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Damnatio ad bestias

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Damnatio ad bestias
Damnatio ad bestias

In Rome, there were a phenomenon of throwing wild animals to be eaten (damnatio ad bestias) convicts. This form of execution was used to entertain the crowd.

For this purpose, various animals were brought to Italy from the most distant corners of the Empire, including: lions, bears, leopards, Caspian tigers, black panthers, and bulls.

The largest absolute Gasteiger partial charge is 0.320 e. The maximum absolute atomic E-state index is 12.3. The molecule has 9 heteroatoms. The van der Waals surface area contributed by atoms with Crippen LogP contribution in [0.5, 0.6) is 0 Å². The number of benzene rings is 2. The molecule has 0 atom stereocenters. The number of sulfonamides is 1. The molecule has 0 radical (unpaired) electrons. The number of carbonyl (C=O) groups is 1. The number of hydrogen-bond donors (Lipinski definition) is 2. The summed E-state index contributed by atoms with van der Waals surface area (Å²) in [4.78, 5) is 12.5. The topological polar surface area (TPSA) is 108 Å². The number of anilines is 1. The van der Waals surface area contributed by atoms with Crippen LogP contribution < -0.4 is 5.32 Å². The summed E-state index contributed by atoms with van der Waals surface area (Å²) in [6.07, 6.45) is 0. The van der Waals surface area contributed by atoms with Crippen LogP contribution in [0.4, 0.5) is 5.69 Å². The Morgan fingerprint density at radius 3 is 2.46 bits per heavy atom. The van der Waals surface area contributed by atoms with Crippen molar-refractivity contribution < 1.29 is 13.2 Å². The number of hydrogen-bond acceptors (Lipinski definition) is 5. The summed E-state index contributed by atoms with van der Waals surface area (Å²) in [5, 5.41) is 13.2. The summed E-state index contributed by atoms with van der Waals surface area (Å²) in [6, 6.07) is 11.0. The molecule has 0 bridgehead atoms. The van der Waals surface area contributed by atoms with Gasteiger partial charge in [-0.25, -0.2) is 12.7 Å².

In ancient Rome, there were professional trainers of wild animals, who were to properly prepare animals to fight convicts, incite aggression in them and encourage them to eat human flesh. Sometimes hunts/fights were played in the arena where the beast was faced by a tunic warrior, armed only with a sword or spears. Often, however, the stripped offender was tied to a column and left defenceless.

More about torture in ancient Rome

  • Kyle Donald G., Spectacles of Death in Ancient Rome, 1998

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